Test statistic values are so important because they can be represented in the corresponding theoretical distribution and determined the likelihood of happening by chance. Theoretical distributions of test statistic values are continuous distributions of probability of chance:

- The more extreme the test statistic value, the less likely this value is to happen by chance;
- The less extreme the test statistic value, the less likely it is to happen by chance.

Here are two examples of these theoretical distributions with the corresponding frequency for the *t* and *F* values plotted in the \(X\) axis is given in the \(Y\) axis. Probabilities (i.e., likelihood) in density functions like these are given by areas (i.e., specific intervals of *t* and *F* values).

The p-value is nothing more than the probability of obtaining test statistic value equal or the most extreme to the one that is associated with the effect being tested for generalisability.

#### 4.3.1.4 Significance Level

The significance level corresponds to chance probability that the researcher considers low enough so that we can say that a certain estimated effect did not happen by chance. There is a convention among scientists where only when the p-value is equal to or less than 0.05 it can be said that an effect did not occur by chance. In practice, applied to the hypothesis testing:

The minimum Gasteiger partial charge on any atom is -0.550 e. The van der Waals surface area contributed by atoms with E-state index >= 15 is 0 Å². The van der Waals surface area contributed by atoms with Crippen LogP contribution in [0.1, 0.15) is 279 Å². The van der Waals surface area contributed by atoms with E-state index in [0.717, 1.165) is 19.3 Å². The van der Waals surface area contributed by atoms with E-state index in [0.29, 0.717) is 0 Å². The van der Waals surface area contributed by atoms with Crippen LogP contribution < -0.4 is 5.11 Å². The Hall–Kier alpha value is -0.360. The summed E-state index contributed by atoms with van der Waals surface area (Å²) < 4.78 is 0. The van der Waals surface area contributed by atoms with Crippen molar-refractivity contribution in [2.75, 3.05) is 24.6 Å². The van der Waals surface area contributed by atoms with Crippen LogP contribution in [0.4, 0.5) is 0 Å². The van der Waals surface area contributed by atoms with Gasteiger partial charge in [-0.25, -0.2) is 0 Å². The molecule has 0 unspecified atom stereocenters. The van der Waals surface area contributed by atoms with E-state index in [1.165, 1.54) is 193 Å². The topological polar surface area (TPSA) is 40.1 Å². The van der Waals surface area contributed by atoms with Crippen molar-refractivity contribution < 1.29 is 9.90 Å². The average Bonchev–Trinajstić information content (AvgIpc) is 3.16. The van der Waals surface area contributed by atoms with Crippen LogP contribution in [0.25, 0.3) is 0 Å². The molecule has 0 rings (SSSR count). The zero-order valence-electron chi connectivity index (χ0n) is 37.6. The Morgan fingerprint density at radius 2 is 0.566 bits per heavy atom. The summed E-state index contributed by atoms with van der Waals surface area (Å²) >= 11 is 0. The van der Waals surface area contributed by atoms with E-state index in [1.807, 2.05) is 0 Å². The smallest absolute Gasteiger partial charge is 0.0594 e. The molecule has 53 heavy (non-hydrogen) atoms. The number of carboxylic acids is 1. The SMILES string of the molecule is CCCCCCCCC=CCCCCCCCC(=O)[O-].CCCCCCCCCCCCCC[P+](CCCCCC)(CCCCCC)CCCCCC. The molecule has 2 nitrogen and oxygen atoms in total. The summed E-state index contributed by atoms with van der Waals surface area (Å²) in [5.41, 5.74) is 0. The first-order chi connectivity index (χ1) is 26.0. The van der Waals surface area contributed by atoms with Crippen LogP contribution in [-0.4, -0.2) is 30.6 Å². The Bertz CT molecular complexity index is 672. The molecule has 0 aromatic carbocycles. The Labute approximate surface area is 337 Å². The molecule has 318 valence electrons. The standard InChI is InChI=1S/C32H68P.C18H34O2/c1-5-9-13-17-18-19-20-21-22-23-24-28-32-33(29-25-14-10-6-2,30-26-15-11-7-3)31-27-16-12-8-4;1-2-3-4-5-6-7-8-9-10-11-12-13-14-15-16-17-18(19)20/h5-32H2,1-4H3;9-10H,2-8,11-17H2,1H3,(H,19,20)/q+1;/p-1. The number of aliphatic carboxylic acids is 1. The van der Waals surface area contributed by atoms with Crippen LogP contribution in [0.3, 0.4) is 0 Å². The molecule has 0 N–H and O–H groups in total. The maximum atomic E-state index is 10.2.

- if the \(p-value\leq0.05\), we reject the null hypothesis and consider that the effect is statistically significant;
- if the \(p-value>0.05\), we do not reject the null hypothesis and consider that the effect is not statistically significant.

### 4.3.2 In Practice

Here we will not compute test statistics values by hand nor using the *F* and *t* tables to match the test statistic with the corresponding p-value. Here we run the appropriate statistical test and look for the corresponding test statistics and p-value on the output. **Run a simple linear regression** using the `summary()`

`aov()`

and the `anova()`